Too many pastors have accepted a life of “busy-ness” instead of a life of proclaiming the Gospel of Jesus Christ. I teach a course on the Exegesis of Exodus at Asbury Seminary. As part of the semester, we work through the Sabbath commandment. At the heart of the Sabbath, is God’s command to inaction. I am not a sabbatarian in the classic sense of the word, but I am convinced that there is an abiding missiological witness implicit in God’s commandments. When we as followers of Jesus Christ live out the principles found in Scripture, we reflect inherently to the world something of the heart and character of God. Biblical ethics are not merely about punishment and sin—they are about witnessing to the world of a better way of life—the life that God created humanity to live.
When it comes to Sabbath, the principle of no work that brings financial gain
is crucial. As our world becomes increasingly global, Western nations
are coming into competition with rising economies in which workers
routinely work 60-100 hours seven day per week schedules. I believe
that followers of Jesus Christ have the opportunity to witness to the
surrounding culture that work is not the final word for humanity—rest is. A God-given rest has been woven into the very fabric of the universe.
Yet if followers of Christ are to capture this missional moment,
Christian leaders need to live radically different than many currently
do. Too many pastors allow themselves to be trapped by a never ending
mountain of busyness in which at the end of the day they experience poor
health, loneliness, family discord, and burn out.
How can pastors begin to experience the sort of life that God
has called humanity to live? How can pastors begin to create an ethos
of health within communities of faith rather than dysfunction?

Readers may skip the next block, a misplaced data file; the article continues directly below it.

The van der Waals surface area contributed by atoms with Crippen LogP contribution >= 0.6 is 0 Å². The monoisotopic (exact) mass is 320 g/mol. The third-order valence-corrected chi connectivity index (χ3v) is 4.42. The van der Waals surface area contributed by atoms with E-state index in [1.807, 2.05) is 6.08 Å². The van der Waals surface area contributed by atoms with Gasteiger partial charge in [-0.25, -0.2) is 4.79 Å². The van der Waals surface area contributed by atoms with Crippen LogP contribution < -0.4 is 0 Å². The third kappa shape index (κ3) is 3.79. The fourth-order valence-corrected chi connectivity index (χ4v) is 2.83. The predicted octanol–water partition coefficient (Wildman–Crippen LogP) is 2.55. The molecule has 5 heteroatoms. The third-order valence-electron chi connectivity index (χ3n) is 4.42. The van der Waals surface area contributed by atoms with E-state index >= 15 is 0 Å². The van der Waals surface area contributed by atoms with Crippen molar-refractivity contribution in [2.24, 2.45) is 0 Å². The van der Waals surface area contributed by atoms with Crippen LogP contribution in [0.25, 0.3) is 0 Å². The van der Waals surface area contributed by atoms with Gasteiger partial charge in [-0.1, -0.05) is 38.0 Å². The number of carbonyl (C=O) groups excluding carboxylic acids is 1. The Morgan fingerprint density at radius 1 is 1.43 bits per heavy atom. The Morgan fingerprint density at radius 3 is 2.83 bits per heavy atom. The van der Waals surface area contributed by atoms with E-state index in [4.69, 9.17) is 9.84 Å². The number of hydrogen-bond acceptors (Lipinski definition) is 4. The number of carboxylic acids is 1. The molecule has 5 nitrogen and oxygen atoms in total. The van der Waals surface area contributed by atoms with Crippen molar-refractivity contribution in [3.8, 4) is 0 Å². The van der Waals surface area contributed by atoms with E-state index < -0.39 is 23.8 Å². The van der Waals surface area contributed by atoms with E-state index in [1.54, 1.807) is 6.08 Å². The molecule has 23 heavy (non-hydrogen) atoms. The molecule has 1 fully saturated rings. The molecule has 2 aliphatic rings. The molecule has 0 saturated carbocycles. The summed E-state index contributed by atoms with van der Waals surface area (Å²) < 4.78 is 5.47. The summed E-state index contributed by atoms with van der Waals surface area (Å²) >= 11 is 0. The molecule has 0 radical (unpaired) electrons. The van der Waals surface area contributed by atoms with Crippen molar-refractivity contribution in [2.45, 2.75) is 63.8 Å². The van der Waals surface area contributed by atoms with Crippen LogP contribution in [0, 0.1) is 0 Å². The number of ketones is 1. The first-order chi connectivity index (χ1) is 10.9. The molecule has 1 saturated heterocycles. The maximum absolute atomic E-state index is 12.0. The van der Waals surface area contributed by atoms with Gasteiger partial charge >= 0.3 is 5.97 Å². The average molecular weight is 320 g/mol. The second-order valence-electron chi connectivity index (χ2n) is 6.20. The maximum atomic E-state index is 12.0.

1) Pastors must be ruthless in their quest for a balanced life.
We need to quit making excuses for obscenely busy lives. Each of us is
ultimately responsible for the decisions we make in how we choose to
conduct our lives. God has not called us into Christian service so that
we can destroy our relationships with our spouses and children, have no
time for meaningful relationships with friends, and ironically lose the
zeal that we once had to spread the Gospel.
2) Pastors who live balanced lives will prioritize their time around their strengths.
We need to understand ourselves. It is crucial that we learn to spend
the majority of our time doing what we do best. Christian ministry in
the traditional sense puts ridiculous demands on pastors. Read the job
description of the pastor in any denominational handbook and you will be
shocked by the many and various tasks that a pastor is supposed to
juggle. Smart pastors focus on their own gifts and learn to delegate
the majority of other tasks to persons more capable than themselves.
3) Pastors who live balanced lives teach and promote a gift-based ministry. The
New Testament documents portray the body of Christ as an organism in
which each believer plays a crucial role through the deployment of his
or her gift for the sake of the mission of the whole.
Christendom has subverted the biblical witness by setting churches up as
corporations in which paid professions “do ministry” on behalf of a
group of spectators (usually called the “laity”) who provide only the
financial resources to fuel the mission of the Church. Pastors need to
have the courage to teach the biblical model of a gift-based culture.
Pastors need to function primarily as equippers rather than laborers.
Here is a test: if the pastor has to be present for a ministry to
function, the pastor has not created a gift-based culture within his or
4) Pastors who live balanced lives train leaders rather than enable followers.
New Testament communities expect Christ followers to deploy their
gifts. It is simply inconceivable for the biblical writers that a
person can profess belief in Jesus Christ and then live unchanged and
unproductive lives. 21st century leaders must focus on training leaders rather than feeding sheep.
What do you think?
© 2014 Brian D. Russell
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